The Indie Musician

    Larry S. WarfieldThe term Indie Musician or the DIY Musician, as described in the first article, was coined in the 80’s short for “Independent Artist”. They were usually singer-songwriters or band who recorded and released their own records independently of the music moguls.

    The self-motivated Indie Artist doesn’t wait around for someone to tell them what to do or how to do it, a person with a Do It Yourself attitude.

    The Indie Artist isn’t one who will send out CDs or MP3s then wait for an email or a letter in the mail. They may send out CDs or MP3s but they are busy playing gigs, setting up their online presence.

    Goal driven Indie Artists know where they are going and create a plan to get there. Quitting when the going gets tough is not an option. Indies create their opportunities.

    The Music Industry Today

    Today’s success in the music industry is much different than just a few years ago. Sending CDs, gigging, and perhaps touring does not guarantee success with the music moguls. It doesn’t have to happen as often in the age of the internet. Music Moguls are not the careers makers like in years past. With the internet and modern technology, Indie Artists retain more control over their career and put more money back into their hands.

    In the early 2000s, Indie Artists began seeing success and making an income by creating a fanbase online. As technology expands there will be even more opportunities for the Indie Artists.

    Talent Still Required

    Success today still requires talent and hard work.  Remember when your teacher or your mother used to say – practice. Well, practice is still the most important element of success.  Remember the old adage – Practice Makes Perfect.  The artists that dedicate themselves to perfecting their craft will go further than the others.

    On the music scene, you will find very talented artists and some mediocre talent all trying to achieve success. Some are looking for fame and fortune. Others want their music heard.  Talent is not required to be noticed. But, you do have to be able to carry a tune, or write a good song, or play an instrument well.

    Playing every night in Music City is not a guarantee that you will be discovered. In days past that might have been true.  Artists could play at a club, be seen by an A&R rep scouting for the next artist to hit the Top 10 and be taken to the CEO’s office to sign a recording contract. That doesn’t happen much anymore. There isn’t as much money in the music industry as in the past.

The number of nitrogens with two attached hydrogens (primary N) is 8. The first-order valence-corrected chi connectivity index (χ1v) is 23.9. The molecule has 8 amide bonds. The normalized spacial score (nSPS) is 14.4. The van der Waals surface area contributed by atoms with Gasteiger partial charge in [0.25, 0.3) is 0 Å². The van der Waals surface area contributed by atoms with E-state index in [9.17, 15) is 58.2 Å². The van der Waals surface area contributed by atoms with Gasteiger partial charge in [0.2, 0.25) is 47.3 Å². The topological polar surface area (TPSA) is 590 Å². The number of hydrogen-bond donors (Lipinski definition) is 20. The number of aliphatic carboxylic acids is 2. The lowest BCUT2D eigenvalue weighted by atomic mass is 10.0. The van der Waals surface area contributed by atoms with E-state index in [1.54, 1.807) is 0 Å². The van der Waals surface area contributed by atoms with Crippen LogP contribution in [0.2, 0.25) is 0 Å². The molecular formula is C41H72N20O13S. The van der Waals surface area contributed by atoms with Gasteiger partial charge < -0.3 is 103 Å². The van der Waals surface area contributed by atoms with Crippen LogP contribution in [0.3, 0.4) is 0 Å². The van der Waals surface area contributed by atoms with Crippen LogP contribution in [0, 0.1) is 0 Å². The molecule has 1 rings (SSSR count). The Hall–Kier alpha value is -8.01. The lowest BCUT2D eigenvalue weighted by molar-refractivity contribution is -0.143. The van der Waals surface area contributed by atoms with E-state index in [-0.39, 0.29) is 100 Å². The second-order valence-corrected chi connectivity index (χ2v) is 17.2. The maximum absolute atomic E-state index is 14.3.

If you are waiting for someone to discover you and make you a star, it probably won’t happen.  Don’t put your success in the hands of someone else – make it happen yourself.

    Your career and the path it takes are in your hands. If you want to be a big star touring the world, set your course, find out what it’s going to take to make it happen, and design a plan. If you want a career in songwriting or just playing your music, make it happen, book the gigs.

     Create Your Fanbase

    Many think they have to be the best before moving to Music City – not necessarily true. Music City is actually a good place to get started. There are a lot of opportunities that will help you perfect your skill: workshops, learning opportunities, people to learn from, and place to play and hone your craft.

    While you are learning and preparing, start developing your fanbase online and in your hometown before moving to Music City. Start a website, put your music on Youtube, and other Social Media Sites like Facebook, Instagram, Pinterest, Twitter. Create your Brand. Get your name and music in front of potential fans. Every little bit helps to push your career forward – fans are fans.

     

    Working in Music City

    Some think it is impossible to make a living as an Indie Artist because playing in Music City is for tips or free. For paying gigs, you have to get creative. Be ok with tips, or start booking out of the area.

    The Indie Artist must market by selling CDs, MP3s, putting their music and merchandise online, advertising their name, creating their brand.

    Some artists become licensed, others write for more popular singers, some play in bands or sing backup for different artists.  If you’re a good songwriter look into writing jingles for advertising or songs for television shows.

    Be creative.  Keep your eyes and ears open.  Go to auditions.  Promote yourself.

    Today, the Indie Artist that makes it applies shoe leather marketing. By that I mean, you go door to door promoting yourself. You audition, go to meetups, look for opportunities to get in front of an audience or to get your songs in front of potential artists to sing them.

    If you do apply shoe leather and if you’re good, there is a chance that somebody that matters will hear you. Still, you may need to earn a living in a different field while you perfect your music skills and applying shoe leather marketing.

    Don’t give up. Keep working at it. You have a much better chance of succeeding today than a few years ago. The Indie Artist Resource has information to help you get started.

    by Dena Warfield